Investors Shun New Breed of ‘Fees on Performance’ Funds
For years, finance journalists and investors have decried the fact that
The rise of cheaper, passive investments like index tracking funds over the last decade has combined with a number of studies showing a minority of active fund managers consistently beat their benchmark. The inevitable result has been a questioning of why investors should pay higher fees for investments that, on average, deliver poorer returns than passive index trackers. The response from Fidelity and Allianz was versions of some of their Europe-based funds that set base fees comparable to those of passive peers, only rising if and when they outperform.
Fidelity chair Abigail Johnson said at the time of the launch of the new
Allianz’s five new variable fee products haven’t done any better. By the end of last year
Ironically, it appears that investors actually prefer simple, easily explainable fee structures that offer certainty even if they are less fair. Variable fees also raise issues for online investment platforms that are obliged to simply and transparently list fees. As a result, the variable fee funds offered by Fidelity and Allianz are not listed on most retail-facing UK investment platforms. Wealth managers and advisors are also said to be hesitant to offer these funds to clients as they have to explain additional complexities and are concerned about clients being unhappy or confused when fees fluctuate.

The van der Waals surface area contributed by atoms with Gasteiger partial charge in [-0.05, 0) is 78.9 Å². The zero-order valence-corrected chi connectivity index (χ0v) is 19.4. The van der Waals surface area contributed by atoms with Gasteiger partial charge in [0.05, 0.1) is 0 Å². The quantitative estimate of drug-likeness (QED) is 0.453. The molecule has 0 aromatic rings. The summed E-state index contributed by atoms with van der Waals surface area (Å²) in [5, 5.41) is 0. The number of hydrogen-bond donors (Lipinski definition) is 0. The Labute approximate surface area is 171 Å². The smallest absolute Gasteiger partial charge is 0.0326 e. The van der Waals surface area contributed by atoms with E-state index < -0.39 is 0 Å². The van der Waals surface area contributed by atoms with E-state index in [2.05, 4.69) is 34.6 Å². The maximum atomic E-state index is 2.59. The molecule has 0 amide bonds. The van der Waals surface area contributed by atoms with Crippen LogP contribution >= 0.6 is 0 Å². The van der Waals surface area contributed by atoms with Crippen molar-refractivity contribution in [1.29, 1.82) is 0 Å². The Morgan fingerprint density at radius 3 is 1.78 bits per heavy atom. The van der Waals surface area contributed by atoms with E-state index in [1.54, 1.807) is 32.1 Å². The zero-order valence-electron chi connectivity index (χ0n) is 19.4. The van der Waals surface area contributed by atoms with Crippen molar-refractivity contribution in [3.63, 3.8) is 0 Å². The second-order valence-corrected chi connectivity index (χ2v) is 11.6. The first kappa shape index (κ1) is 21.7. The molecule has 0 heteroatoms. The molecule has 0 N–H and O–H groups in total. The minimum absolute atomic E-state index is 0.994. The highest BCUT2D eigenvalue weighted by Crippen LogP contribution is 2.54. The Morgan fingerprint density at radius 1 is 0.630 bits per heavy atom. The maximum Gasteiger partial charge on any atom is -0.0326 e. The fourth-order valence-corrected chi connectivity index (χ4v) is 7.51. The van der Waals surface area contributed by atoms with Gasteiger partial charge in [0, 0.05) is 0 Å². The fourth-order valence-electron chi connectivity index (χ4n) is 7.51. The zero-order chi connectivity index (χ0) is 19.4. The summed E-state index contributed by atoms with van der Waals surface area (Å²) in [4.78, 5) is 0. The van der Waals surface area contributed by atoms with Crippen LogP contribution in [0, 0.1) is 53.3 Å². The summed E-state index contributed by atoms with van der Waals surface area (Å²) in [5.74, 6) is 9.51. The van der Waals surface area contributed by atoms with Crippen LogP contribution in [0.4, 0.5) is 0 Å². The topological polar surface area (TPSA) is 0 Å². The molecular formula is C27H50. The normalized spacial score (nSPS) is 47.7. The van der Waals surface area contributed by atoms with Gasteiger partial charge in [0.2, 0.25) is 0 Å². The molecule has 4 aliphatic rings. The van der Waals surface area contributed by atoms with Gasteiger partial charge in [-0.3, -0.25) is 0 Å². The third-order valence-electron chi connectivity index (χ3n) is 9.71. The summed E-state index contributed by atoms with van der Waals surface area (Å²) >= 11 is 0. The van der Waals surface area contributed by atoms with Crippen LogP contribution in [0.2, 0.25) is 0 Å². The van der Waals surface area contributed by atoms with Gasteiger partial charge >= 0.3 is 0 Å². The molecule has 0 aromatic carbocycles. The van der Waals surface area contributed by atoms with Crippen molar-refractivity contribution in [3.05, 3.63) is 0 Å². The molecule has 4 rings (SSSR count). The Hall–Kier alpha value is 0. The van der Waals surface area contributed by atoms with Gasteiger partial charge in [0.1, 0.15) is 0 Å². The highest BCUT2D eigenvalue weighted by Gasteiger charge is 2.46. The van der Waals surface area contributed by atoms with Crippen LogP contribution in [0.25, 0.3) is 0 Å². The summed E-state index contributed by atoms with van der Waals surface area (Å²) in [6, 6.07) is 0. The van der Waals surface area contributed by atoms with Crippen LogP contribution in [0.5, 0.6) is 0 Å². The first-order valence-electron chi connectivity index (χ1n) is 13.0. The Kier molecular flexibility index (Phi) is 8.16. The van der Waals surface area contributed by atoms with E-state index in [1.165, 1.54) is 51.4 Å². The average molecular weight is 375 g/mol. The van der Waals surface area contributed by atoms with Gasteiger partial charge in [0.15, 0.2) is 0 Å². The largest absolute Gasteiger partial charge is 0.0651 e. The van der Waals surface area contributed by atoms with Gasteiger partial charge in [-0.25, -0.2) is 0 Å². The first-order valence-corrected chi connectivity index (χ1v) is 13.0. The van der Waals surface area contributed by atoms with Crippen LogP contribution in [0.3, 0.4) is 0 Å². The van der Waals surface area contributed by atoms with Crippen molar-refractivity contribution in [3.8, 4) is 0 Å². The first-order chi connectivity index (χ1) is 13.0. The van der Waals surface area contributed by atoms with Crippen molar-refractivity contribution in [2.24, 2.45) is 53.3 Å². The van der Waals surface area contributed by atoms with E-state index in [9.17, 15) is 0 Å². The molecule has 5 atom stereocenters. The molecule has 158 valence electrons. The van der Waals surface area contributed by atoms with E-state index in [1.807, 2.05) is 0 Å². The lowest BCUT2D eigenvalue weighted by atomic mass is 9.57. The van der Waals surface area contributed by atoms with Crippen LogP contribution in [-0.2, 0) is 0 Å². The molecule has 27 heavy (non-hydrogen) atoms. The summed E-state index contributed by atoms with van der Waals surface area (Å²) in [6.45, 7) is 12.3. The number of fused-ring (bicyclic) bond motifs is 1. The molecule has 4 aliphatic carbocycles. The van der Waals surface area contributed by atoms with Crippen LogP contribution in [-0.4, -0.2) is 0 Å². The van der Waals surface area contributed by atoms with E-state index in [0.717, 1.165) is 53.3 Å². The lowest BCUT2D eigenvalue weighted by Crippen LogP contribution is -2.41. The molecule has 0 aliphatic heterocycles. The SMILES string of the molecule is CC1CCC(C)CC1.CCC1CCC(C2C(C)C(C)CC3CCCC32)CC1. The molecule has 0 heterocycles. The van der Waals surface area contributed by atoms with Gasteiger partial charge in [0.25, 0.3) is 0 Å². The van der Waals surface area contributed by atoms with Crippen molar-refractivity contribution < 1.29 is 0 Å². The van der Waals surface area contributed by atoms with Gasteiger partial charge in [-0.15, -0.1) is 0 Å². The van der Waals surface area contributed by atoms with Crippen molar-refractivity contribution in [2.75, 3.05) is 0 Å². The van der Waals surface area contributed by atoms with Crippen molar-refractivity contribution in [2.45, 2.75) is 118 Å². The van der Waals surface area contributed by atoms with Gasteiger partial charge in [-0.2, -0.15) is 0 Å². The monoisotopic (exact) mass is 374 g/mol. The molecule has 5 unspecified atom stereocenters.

Despite the disappointingly slow start both Fidelity and Allianz say they are committed to continuing their push towards offering funds with variable fee structures, in the interests of investors. While variable fee structure models may need tweaking there is evidence it will become a long term trend. The world’s largest pensions fund, Japan’s Government Pensions Investment Fund has recently moved to a variable fee model. But it looks like individual investors will need a little time to be convinced that fairer is better than simpler when it comes to fund fees.
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